MIzuno Wave Rider 18 Review

This post sponsored by FitFluential LLC on behalf of Mizuno. All opinions are my own.

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While, I don’t like to stay loyal to a single shoe or even a brand, I have always relied on Mizuno Wave Riders to get me through marathons. I started out first with the Waverider 15s back in 2012 and ran my first marathon in 3:24. After stocking up on the 15s for thousands of miles, I eventually ran out and upgraded to the 16s. As always I stocked up well enough that I actually never upgraded to the 17s, but my supply was starting to to run low. So when I had an opportunity to test out the Mizuno Waver Rider 18s through Fitfluential, I was okay with bypassing 17s straight to the 18s.

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First, let’s just look at the design, the colors and style. While sometimes I do get attached to a certain color (cough gold waverider 15s cough), I do appreciate how every year, the people at Mizuno mix it up, letting you spice up your running shoes a bit so you never get sick of them, even if you do continue running in virtually the same shoe every year. Although I run about 2500 miles a year and probably go through 6 pairs a years, so I appreciate the color changes and options! So keep it coming!

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Now back to the technical aspect of the shoe. Wave Rider 18 is a neutral shoe, for runners with a neutral stride. 

Neutral runners tend to have the following:

  • A higher arch that does not pronate, or an arch that collapses in very slightly.
  • Runners who usually show wear the outside corner of the heel, and in the center of the forefoot or the outside of the forefoot.
  • Like some cushion but don’t need it
  • Runners who do not need lot of stability features.

The great part about being a neutral runner is that you can pretty much run in any shoe and thus we tend to have less injuries. Great shoes like Wave Riders help us stay that way.

The Mizuno #WaveRider18 incorporates several key Mizuno technologies:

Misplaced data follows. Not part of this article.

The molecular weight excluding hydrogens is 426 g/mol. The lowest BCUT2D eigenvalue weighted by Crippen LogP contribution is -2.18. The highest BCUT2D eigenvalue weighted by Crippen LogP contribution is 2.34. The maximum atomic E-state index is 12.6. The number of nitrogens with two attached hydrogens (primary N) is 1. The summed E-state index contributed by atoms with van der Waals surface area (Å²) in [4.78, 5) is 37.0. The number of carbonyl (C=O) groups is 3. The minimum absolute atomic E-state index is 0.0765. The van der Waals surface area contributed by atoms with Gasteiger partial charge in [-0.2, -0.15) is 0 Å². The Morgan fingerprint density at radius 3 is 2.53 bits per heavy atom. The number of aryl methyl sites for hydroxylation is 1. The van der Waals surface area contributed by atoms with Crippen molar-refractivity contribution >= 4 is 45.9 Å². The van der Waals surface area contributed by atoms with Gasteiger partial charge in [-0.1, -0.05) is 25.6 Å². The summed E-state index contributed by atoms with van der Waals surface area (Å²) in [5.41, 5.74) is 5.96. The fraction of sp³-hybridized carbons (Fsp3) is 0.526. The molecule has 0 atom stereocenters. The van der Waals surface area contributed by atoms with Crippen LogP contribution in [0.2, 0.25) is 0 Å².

Mizuno Wave Technology® the reason behind a stable and “harmonious” ride from landing to toe-off.
Mizuno’s U4ic midsole, which delivers optimal shock attenuation, resiliency, and responsiveness in a lightweight shoe – weighing in at only 7.8 oz. (Women’s)
Dynamotion Fit™ which helps relive the stress our feet place on footwear – thus eliminating distortion and increasing durability.

Differences between the models

If you’re used to running in the Waver Rider 17s, you’ll notice these shoes are a little more heavy since they are 7.8oz (women size 7) vs. 7.2 oz (women size 7). Besides the weight, I cannot give more feedback. When I compared in with my 17s, I initially thought they were heavier, however, my 16s are 8 oz (women size 7)  vs. the 7.8 oz of the 18s. So technology is getting lighter! For those who complained (and I heard some) the toe box for the 18s is a lot bigger. Also, the shoes although a little lighter, definitely have more cushion for support. The backs of the shoes are also a little stiffer through the whole heel, vs. just half the heel in the 16s. I spent a week going between the 16s and 18s on my 6-8 mile runs and basically noticed little difference in my stride and effort.

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A worry for the future…

As mentioned before, I have noticed that the  18s compared to my 15s and 16s are wider in the toe box, a little more cushion and a little stiffer. Which for now was okay. I only noticed a small amount of difference and it didn’t effect my run too much. However, I am really hoping that Mizuno does not going into an even more cushion direct in the upcoming years. I like the support and yet lightness that Mizunoe Wave Riders offer and hope they stay that way.

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However, in the current time, Mizuno Waver Rider 18s is a great neutral shoe for short, long and everything in between runs. I even use them on easy trails, despite the weird comments I get from the true and proper trail runners.

The Mizuno Wave Rider 18 is on sale now nationwide for $119.00!

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3 Things You Might Not Need For A Sprint Triathlon

Like most anxious little type As, I did a lot of research before my first sprint triathlon.  I googled my heart out, read some guides on Beginner Triathlete, and went to a few Triathlon Clinics at a local (okay it was a chain) sports store.